With his work at the Bauhaus after 1919 the German-American painter, graphic artist and caricaturist Lyonel Feininger was one of the most important artists of Classical Modernism. Characteristic of his works is his style, influenced by Cubism and Futurism, which the artist himself calls "Prismaism". Paintings and works on paper by Lyonel Feininger are regularly exhibited and collected by major museums and galleries worldwide. His first major solo exhibition in 1917 in Berlin, was followed by over 200 more, including 1973 at the Kunsthaus Zürich, 2011 at the Whitney Museum of American Art in New York, and 2017 at the Fundatión Juan March in Madrid.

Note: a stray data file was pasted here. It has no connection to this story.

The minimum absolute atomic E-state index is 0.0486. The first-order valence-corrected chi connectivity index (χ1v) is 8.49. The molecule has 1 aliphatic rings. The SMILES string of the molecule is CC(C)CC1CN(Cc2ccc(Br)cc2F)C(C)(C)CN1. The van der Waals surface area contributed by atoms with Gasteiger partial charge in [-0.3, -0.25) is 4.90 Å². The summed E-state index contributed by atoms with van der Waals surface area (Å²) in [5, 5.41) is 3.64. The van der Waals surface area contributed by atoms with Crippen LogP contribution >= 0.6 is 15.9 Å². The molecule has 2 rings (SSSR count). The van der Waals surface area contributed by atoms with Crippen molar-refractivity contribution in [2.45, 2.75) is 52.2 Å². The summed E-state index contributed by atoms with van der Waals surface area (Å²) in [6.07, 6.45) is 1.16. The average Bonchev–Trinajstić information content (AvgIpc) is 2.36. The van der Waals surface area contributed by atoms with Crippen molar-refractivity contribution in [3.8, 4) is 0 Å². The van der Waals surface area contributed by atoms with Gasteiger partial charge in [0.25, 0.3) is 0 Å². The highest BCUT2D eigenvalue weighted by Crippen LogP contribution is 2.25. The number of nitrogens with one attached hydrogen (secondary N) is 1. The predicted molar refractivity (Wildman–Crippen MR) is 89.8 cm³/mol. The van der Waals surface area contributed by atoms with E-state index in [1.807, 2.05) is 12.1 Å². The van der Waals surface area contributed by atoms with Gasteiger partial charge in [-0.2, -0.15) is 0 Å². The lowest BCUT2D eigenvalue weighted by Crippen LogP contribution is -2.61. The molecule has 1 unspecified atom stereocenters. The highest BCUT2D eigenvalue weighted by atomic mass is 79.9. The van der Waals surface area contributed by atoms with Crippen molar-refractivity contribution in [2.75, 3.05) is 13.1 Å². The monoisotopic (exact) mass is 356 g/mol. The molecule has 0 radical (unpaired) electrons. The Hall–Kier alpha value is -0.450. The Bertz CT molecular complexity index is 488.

Lyonel Feininger was born on 17 July 1871 in New York. At the age of 16, the son of two German musicians was sent by his parents to Germany to study music. Against their will, Feininger decided to give up music in order to devote himself to his true passion: drawing and illustrating. After attending the Kunstgewerbeschule Hamburg, he initially concentrated on drawing comics, which were published in American and German magazines. With his regular income Feininger was able to travel to London and Paris, where he met Robert Delaunay. Influenced by his work, Feininger began to use more abstract lines in his works and to decompose reality into fragmented areas of colour. In 1912 Feininger met the artist group "Der Blaue Reiter" and one year later followed Franz Marc's invitation to an exhibition at the "Ersten Deutschen Herbstsalon" in the Berlin-based gallery "Der Sturm". In 1917 the gallery dedicated his first large solo exhibition to him and presented paintings as well as works on paper. Two years later, Feininger was the first master to be appointed to the Bauhaus, newly founded by Walter Gropius in Weimar. In March 1924, together with Paul Klee, Wassily Kandinsky and Alexej von Jawlensky, Feininger founded the exhibition group "Die Blaue Vier". Due to his American origins, Feininger was considered an American artist in Germany and gained great recognition in the German art world. In 1937 Feininger, whose works had recently been declared by the Nazis as "Degenerate Art", moved with his family to the USA, where he first taught at Mills College in Oakland, California. A year later Feininger moved to New York, where the Museum of Modern Art dedicated a major retrospective to him in 1944 and where he lived until his death in 1956. Lyonel Feininger works with ease in many media: oil painting, ink drawing, watercolor, and woodcut. He was deeply committed to Romanticism and concentrated in his works on a limited number of themes, mostly with clear architectural motifs such as views of cities with harbours, churches, and factories, or architectural landscapes depicted in prisms of luminous, transparent paint. His works form a multi-layered symbiosis of romanticism, reality and vision and are characterized by cubist and futuristic forms of expression.